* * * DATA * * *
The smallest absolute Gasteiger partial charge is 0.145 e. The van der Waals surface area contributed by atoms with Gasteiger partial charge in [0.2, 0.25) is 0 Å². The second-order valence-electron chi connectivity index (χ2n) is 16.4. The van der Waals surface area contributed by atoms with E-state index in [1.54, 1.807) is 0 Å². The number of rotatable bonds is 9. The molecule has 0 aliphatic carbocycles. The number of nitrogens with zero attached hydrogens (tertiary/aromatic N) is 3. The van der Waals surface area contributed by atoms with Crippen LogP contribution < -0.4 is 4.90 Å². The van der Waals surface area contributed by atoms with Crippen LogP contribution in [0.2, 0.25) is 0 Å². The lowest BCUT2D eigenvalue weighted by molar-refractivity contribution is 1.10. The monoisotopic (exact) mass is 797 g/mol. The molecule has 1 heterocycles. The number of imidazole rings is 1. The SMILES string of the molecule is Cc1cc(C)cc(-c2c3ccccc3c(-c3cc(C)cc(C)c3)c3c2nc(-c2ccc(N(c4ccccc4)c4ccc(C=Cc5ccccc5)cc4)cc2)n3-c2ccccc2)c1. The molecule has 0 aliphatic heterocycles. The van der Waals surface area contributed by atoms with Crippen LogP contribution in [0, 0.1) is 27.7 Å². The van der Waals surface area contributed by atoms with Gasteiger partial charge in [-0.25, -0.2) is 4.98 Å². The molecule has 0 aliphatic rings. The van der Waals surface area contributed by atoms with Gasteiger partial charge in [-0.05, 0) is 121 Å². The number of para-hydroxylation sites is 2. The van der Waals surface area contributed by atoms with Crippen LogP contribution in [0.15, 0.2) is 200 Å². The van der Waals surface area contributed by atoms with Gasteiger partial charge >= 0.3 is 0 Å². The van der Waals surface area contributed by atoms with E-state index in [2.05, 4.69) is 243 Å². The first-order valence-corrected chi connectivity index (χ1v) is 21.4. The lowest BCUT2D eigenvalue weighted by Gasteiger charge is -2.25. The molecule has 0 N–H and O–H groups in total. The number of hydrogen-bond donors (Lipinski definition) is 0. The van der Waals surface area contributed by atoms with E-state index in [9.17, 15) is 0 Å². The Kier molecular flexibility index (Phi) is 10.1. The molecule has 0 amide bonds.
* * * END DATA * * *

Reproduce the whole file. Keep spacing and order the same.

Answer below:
The smallest absolute Gasteiger partial charge is 0.145 e. The van der Waals surface area contributed by atoms with Gasteiger partial charge in [0.2, 0.25) is 0 Å². The second-order valence-electron chi connectivity index (χ2n) is 16.4. The van der Waals surface area contributed by atoms with E-state index in [1.54, 1.807) is 0 Å². The number of rotatable bonds is 9. The molecule has 0 aliphatic carbocycles. The number of nitrogens with zero attached hydrogens (tertiary/aromatic N) is 3. The van der Waals surface area contributed by atoms with Crippen LogP contribution < -0.4 is 4.90 Å². The van der Waals surface area contributed by atoms with Crippen LogP contribution in [0.2, 0.25) is 0 Å². The lowest BCUT2D eigenvalue weighted by molar-refractivity contribution is 1.10. The monoisotopic (exact) mass is 797 g/mol. The molecule has 1 heterocycles. The number of imidazole rings is 1. The SMILES string of the molecule is Cc1cc(C)cc(-c2c3ccccc3c(-c3cc(C)cc(C)c3)c3c2nc(-c2ccc(N(c4ccccc4)c4ccc(C=Cc5ccccc5)cc4)cc2)n3-c2ccccc2)c1. The molecule has 0 aliphatic heterocycles. The van der Waals surface area contributed by atoms with Crippen LogP contribution in [0, 0.1) is 27.7 Å². The van der Waals surface area contributed by atoms with Gasteiger partial charge in [-0.25, -0.2) is 4.98 Å². The molecule has 0 aliphatic rings. The van der Waals surface area contributed by atoms with Gasteiger partial charge in [-0.05, 0) is 121 Å². The number of para-hydroxylation sites is 2. The van der Waals surface area contributed by atoms with Crippen LogP contribution in [0.15, 0.2) is 200 Å². The van der Waals surface area contributed by atoms with Gasteiger partial charge >= 0.3 is 0 Å². The van der Waals surface area contributed by atoms with E-state index in [2.05, 4.69) is 243 Å². The first-order valence-corrected chi connectivity index (χ1v) is 21.4. The lowest BCUT2D eigenvalue weighted by Gasteiger charge is -2.25. The molecule has 0 N–H and O–H groups in total. The number of hydrogen-bond donors (Lipinski definition) is 0. The van der Waals surface area contributed by atoms with E-state index in [9.17, 15) is 0 Å². The Kier molecular flexibility index (Phi) is 10.1. The molecule has 0 amide bonds.